Macrophages, T-Cells and Endometriosis

by endosolu

Firstly to understand this abstract you need to understand macrophages and t-cells…

From Wikepedia… Macrophages (Greek: big eaters, from Greek μακρος (makros) = large, φαγειν (phagein) = to eat[1]) are a type of white blood cell that engulfs and digests cellular debris, foreign substances, microbes, cancer cells, and anything else that does not have the types of proteins specific of healthy body cells on its surface[2] in a process called phagocytosis.

From Wikepedia… A T cell, or T lymphocyte, is a type of lymphocyte (a subtype of white blood cell) that plays a central role in cell-mediated immunity

My read of this tells me that ‘your body’ realises it has endometriosis thats not meant to be where it is and increases the macrophages and t-cells to combate it. Makes perfect sense as this is what the body is designed to do…  the real issue is do you have the right proteins in your diet to make these macrophages and t-cells (probably not), is your liver clean enough to synthesise some proteins you might need to manufacture these (probably not)

The endometriosis protocol I suggest makes sure all these very basic needs are being met… read more here

Rediscovering peritoneal macrophages in a murine endometriosis model


STUDY QUESTION What are the features of peritoneal macrophage subgroups and T helper cells in the development of murine endometriosis?

SUMMARY ANSWER During the development of endometriosis in a murine model, large peritoneal macrophages (LPMs) and small peritoneal macrophages (SPMs) are polarized into M1 and M2 cells, respectively, and the proportions of T helper (Th) 1, Th17 and T regulatory (Treg) cells are increased.

WHAT IS KNOWN ALREADY Numerous studies investigating the etiology and pathogenesis of endometriosis have focused on the polarization states of peritoneal macrophages in endometriosis models and patients, but the results are inconclusive. Further studies indicate that peritoneal macrophages are composed of two distinct subsets: LPMs and SPMs, although their roles in endometriosis are unknown.

STUDY DESIGN, SIZE, DURATION This study involves a prospective and randomized experiment. Fifty C57BL/6 female mice were randomly allocated to five control and five experimental groups (n = 5/group) according to the presence or absence of transplantation. The transplant periods are 0.25, 3, 14, 28 and 42 days.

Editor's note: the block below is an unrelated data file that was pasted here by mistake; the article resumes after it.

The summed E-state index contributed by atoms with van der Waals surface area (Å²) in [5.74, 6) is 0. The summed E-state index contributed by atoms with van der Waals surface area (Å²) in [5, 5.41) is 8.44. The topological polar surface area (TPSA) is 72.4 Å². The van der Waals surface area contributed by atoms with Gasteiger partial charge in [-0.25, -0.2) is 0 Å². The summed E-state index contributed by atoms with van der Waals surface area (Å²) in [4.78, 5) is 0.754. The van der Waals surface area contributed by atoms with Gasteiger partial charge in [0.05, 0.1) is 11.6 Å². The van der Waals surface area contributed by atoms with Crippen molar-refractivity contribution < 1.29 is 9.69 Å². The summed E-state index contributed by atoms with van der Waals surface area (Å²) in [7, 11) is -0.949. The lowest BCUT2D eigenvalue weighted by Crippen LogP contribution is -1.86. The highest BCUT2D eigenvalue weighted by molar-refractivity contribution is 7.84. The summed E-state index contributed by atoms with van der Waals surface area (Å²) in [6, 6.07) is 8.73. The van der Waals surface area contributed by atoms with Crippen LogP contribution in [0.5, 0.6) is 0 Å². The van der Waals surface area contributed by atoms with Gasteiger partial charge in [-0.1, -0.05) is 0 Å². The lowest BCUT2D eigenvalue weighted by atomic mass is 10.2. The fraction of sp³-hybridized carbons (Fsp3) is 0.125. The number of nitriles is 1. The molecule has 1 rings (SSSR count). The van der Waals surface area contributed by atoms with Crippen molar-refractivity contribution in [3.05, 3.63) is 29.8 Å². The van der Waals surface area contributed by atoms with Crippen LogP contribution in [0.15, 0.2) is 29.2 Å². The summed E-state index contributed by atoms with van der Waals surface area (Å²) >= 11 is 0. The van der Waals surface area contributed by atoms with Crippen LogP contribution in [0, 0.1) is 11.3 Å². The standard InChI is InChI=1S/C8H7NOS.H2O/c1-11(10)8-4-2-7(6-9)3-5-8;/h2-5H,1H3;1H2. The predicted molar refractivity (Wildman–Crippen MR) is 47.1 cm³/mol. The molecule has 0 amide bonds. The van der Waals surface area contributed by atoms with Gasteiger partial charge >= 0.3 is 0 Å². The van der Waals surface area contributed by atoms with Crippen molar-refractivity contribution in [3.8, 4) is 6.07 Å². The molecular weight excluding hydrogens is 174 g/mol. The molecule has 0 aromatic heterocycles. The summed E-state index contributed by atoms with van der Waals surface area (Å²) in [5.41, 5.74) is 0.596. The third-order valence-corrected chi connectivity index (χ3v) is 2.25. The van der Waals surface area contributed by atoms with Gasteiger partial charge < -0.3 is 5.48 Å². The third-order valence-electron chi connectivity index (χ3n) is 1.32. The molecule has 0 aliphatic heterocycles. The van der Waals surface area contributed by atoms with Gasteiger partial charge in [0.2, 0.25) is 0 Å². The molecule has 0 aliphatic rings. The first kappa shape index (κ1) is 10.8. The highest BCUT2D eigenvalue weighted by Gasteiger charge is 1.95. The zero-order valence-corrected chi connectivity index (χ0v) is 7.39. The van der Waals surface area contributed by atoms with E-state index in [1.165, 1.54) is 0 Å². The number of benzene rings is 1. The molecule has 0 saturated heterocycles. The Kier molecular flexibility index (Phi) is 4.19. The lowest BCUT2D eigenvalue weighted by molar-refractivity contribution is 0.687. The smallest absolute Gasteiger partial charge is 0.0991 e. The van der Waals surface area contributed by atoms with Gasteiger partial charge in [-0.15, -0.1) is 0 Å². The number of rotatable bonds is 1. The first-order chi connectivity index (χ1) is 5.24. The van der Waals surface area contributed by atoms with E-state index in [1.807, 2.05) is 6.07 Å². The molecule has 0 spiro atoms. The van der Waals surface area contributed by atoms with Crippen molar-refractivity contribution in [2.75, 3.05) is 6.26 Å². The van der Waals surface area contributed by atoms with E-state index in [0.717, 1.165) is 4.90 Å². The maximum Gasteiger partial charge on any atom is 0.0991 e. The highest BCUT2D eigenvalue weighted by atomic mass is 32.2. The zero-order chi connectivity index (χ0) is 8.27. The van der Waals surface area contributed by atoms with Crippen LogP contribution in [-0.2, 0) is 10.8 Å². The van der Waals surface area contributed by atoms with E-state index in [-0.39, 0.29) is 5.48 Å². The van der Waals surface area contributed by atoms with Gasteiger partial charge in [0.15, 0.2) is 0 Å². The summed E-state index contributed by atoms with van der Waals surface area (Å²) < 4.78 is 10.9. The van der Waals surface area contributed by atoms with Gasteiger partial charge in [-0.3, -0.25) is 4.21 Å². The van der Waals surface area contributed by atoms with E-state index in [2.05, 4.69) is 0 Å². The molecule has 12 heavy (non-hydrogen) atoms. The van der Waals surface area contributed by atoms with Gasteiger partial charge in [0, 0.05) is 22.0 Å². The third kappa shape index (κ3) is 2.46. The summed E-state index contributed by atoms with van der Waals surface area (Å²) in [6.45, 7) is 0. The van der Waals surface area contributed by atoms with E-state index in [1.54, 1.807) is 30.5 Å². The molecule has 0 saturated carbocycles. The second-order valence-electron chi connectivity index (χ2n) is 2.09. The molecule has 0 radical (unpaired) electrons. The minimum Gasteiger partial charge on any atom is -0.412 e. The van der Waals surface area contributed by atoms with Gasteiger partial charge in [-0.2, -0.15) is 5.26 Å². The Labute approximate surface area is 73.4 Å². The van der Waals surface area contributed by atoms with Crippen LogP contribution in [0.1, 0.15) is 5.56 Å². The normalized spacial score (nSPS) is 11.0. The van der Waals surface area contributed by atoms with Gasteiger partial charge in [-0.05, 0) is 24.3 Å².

PARTICIPANTS/MATERIALS, SETTING, METHODS C57BL/6 mice were utilized to establish an endometriosis model by i.p. injection of allogeneic endometrial segments. Dynamic changes of peritoneal macrophage subsets and polarization profiles were evaluated by flow cytometry (FCM). Macrophage morphology and density were assessed by cell counting under a microscope. Dynamic changes of Th1, Th2, Th17 and Treg cells were estimated by FCM.

MAIN RESULTS AND THE ROLE OF CHANCE Peritoneal macrophages are composed of two distinct subsets: LPMs and SPMs. The proportion of SPMs increased immediately after peritoneal injection of endometrial tissues, whereas LPMs showed an opposite trend. Peritoneal macrophages differentiated into both M1 and M2 macrophages. The bidirectional polarization of macrophages was caused by the inverse trends of polarization of LPMs and SPMs. Consistently, the proportions of Th1, Th17 and Treg cells were all increased in mice with endometriosis.

LIMITATIONS, REASONS FOR CAUTION In this study, detection was only performed in a murine endometriosis model. Clinical data and more intervention experiments are required in understanding the roles of LPMs and SPMs in endometriosis.

WIDER IMPLICATIONS OF THE FINDINGS The dramatic changes of LPMs and SPMs in proportion and polarization profiles clarified the varying differentiation states of peritoneal macrophages. In addition, LPMs and SPMs may play different roles in the pathogenesis of endometriosis in different stages of endometriosis. Therefore, the new classification should be included in future relevant basic and clinical studies on endometriosis.

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